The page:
As a woman approaches menopause, she experiences many significant hormonal changes including the long term decline of estrogen and progesterone. Find out how these hormonal changes impact your heart health below!
What happens during menopause?
Menopause becomes official when a woman has not had her period for 12 consecutive months. During perimenopause, which can last anywhere from a couple months to several years, estrogen levels severely decline when a woman stops ovulating as the ovaries stop releasing eggs.
At this point, menstruation will stop and the body will adjust to the new normals of lower sex hormone levels. During this time, a woman’s risk of heart disease increases significantly as well.
Side effects of menopause
Symptoms of menopause include irregular periods, hot flashes, night sweats, insomnia, depression, and more. There are many natural remedies that are often recommended to soother menopause symptoms including wild yam, vitex, and yoga.
Menopause symptoms vary based on individuals, but if you have other underlying conditions, you could be at greater risk to develop diseases post menopause. Those who smoke, have high blood pressure, are obese, have cholesterol issues, or have a family history of heart problems are generally more likely to develop cardiovascular diseases.
10 years after menopause, women are more likely to see a veritable increase in their risk of heart disease, so it is important to maintain a healthy lifestyle and be active.
Menopause and heart disease
Since estrogen has a generally positive impact on the heart by increasing blood flow, experts believe that declining estrogen levels, coupled with other bodily changes during menopause, can put you at greater risk for heart disease.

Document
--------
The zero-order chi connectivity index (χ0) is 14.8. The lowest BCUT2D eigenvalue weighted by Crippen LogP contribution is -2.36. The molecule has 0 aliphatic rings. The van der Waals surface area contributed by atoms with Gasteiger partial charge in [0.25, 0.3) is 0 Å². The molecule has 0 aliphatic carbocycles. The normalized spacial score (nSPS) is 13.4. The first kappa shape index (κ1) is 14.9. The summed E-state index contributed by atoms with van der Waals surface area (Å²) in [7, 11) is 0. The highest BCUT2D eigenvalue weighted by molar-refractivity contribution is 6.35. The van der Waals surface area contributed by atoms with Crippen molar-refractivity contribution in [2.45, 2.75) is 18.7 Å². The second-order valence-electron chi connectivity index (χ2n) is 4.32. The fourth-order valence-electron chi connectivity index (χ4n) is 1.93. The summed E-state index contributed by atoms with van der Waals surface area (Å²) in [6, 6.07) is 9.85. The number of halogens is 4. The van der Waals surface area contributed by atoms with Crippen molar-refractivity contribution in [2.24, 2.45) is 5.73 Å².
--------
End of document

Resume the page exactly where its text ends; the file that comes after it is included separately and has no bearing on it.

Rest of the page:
Experts have observed that after menopause, blood pressure and triglycerides increase, while good cholesterol decreases and bad cholesterol increases. This could be d
ue to a variety of factors and could even be a result of progesterone and testosterone changes, although those impacts have not been thoroughly studied currently.
Implementing key lifestyle changes are some of the most easy and accessible ways to promote heart health. Quitting smoking, exercising daily and following a healthy diet are all simple ways to lower your risk of heart disease.
Exercise has many great benefits for the heart, including improving blood flow, reducing high blood pressure, lowering blood sugar levels, and reducing stress. Adhering to a healthy diet can keep cholesterol levels in check and prevent obesity, which is known to be a factor that increases risk of heart disease.
If you have other underlying medical conditions such as diabetes or high cholesterol, it is important to ensure you are seeking treatment for them as well.
Hormone Replacement Treatments
In terms of hormone replacement therapy, some experts will recommend taking HRT if less than 10 years have passed since you first hit menopause. At this age, some studies have shown that HRT can have beneficial effects and reduce risk of heart attacks or strokes. However, after the 10 year mark, HRT could potentially increase risk of heart disease, so it is generally not recommended.
While HRT is not specifically recommended to lower risk of heart disease, it does have other significant benefits such as lowering risk of osteoporosis, managing menopause symptoms, and helping those with conditions such as estrogen deficiency, so make sure you consult your physician about which decision is best for you!
It is also important to be aware of the potential side effects of HRT including bloating, headaches, nausea, and potentially increased risk of blood clots, so make sure you weigh the costs and benefits thoroughly before making a decision.
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